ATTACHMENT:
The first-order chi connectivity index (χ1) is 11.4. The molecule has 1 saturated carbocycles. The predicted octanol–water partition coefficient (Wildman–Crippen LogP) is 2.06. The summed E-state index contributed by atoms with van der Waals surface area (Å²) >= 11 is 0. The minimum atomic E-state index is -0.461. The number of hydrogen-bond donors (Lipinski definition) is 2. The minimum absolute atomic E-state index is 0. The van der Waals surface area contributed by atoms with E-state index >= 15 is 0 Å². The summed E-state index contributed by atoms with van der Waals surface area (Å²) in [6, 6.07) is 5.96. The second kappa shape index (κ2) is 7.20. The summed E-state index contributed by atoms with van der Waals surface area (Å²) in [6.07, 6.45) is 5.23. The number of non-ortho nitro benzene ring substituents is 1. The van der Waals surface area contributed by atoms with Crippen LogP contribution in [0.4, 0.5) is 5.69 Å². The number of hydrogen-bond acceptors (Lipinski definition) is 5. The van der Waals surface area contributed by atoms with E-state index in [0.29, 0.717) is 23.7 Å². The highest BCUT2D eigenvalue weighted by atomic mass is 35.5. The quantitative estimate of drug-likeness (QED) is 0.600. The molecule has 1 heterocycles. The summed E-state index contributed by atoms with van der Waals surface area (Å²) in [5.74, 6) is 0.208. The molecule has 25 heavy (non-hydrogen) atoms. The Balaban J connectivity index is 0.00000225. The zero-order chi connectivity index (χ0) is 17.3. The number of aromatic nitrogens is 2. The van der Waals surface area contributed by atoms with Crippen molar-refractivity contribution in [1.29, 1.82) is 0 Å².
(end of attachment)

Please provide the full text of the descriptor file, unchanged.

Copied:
The first-order chi connectivity index (χ1) is 11.4. The molecule has 1 saturated carbocycles. The predicted octanol–water partition coefficient (Wildman–Crippen LogP) is 2.06. The summed E-state index contributed by atoms with van der Waals surface area (Å²) >= 11 is 0. The minimum atomic E-state index is -0.461. The number of hydrogen-bond donors (Lipinski definition) is 2. The minimum absolute atomic E-state index is 0. The van der Waals surface area contributed by atoms with E-state index >= 15 is 0 Å². The summed E-state index contributed by atoms with van der Waals surface area (Å²) in [6, 6.07) is 5.96. The second kappa shape index (κ2) is 7.20. The summed E-state index contributed by atoms with van der Waals surface area (Å²) in [6.07, 6.45) is 5.23. The number of non-ortho nitro benzene ring substituents is 1. The van der Waals surface area contributed by atoms with Crippen LogP contribution in [0.4, 0.5) is 5.69 Å². The number of hydrogen-bond acceptors (Lipinski definition) is 5. The van der Waals surface area contributed by atoms with E-state index in [0.29, 0.717) is 23.7 Å². The highest BCUT2D eigenvalue weighted by atomic mass is 35.5. The quantitative estimate of drug-likeness (QED) is 0.600. The molecule has 1 heterocycles. The summed E-state index contributed by atoms with van der Waals surface area (Å²) in [5.74, 6) is 0.208. The molecule has 25 heavy (non-hydrogen) atoms. The Balaban J connectivity index is 0.00000225. The zero-order chi connectivity index (χ0) is 17.3. The number of aromatic nitrogens is 2. The van der Waals surface area contributed by atoms with Crippen molar-refractivity contribution in [1.29, 1.82) is 0 Å².